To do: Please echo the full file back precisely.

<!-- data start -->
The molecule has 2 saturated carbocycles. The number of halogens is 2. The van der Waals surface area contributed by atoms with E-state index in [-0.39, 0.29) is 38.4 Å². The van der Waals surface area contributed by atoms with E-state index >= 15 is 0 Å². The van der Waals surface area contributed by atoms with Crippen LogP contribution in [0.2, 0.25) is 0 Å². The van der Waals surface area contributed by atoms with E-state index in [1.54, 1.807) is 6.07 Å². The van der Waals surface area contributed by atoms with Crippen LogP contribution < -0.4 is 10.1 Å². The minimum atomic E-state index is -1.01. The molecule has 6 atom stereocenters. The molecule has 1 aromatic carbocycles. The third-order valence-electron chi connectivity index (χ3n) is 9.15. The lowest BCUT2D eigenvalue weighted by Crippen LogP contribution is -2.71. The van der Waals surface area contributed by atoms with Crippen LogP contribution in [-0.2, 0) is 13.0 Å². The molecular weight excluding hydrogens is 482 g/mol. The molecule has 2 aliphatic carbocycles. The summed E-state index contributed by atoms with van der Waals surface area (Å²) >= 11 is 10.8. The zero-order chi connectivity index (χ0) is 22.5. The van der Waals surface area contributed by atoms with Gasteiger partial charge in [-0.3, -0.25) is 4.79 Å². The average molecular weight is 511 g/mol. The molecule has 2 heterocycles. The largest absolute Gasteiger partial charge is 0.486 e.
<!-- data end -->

The molecule has 2 saturated carbocycles. The number of halogens is 2. The van der Waals surface area contributed by atoms with E-state index in [-0.39, 0.29) is 38.4 Å². The van der Waals surface area contributed by atoms with E-state index >= 15 is 0 Å². The van der Waals surface area contributed by atoms with Crippen LogP contribution in [0.2, 0.25) is 0 Å². The van der Waals surface area contributed by atoms with E-state index in [1.54, 1.807) is 6.07 Å². The van der Waals surface area contributed by atoms with Crippen LogP contribution < -0.4 is 10.1 Å². The minimum atomic E-state index is -1.01. The molecule has 6 atom stereocenters. The molecule has 1 aromatic carbocycles. The third-order valence-electron chi connectivity index (χ3n) is 9.15. The lowest BCUT2D eigenvalue weighted by Crippen LogP contribution is -2.71. The van der Waals surface area contributed by atoms with Crippen LogP contribution in [-0.2, 0) is 13.0 Å². The molecular weight excluding hydrogens is 482 g/mol. The molecule has 2 aliphatic carbocycles. The summed E-state index contributed by atoms with van der Waals surface area (Å²) >= 11 is 10.8. The zero-order chi connectivity index (χ0) is 22.5. The van der Waals surface area contributed by atoms with Gasteiger partial charge in [-0.3, -0.25) is 4.79 Å². The average molecular weight is 511 g/mol. The molecule has 2 heterocycles. The largest absolute Gasteiger partial charge is 0.486 e.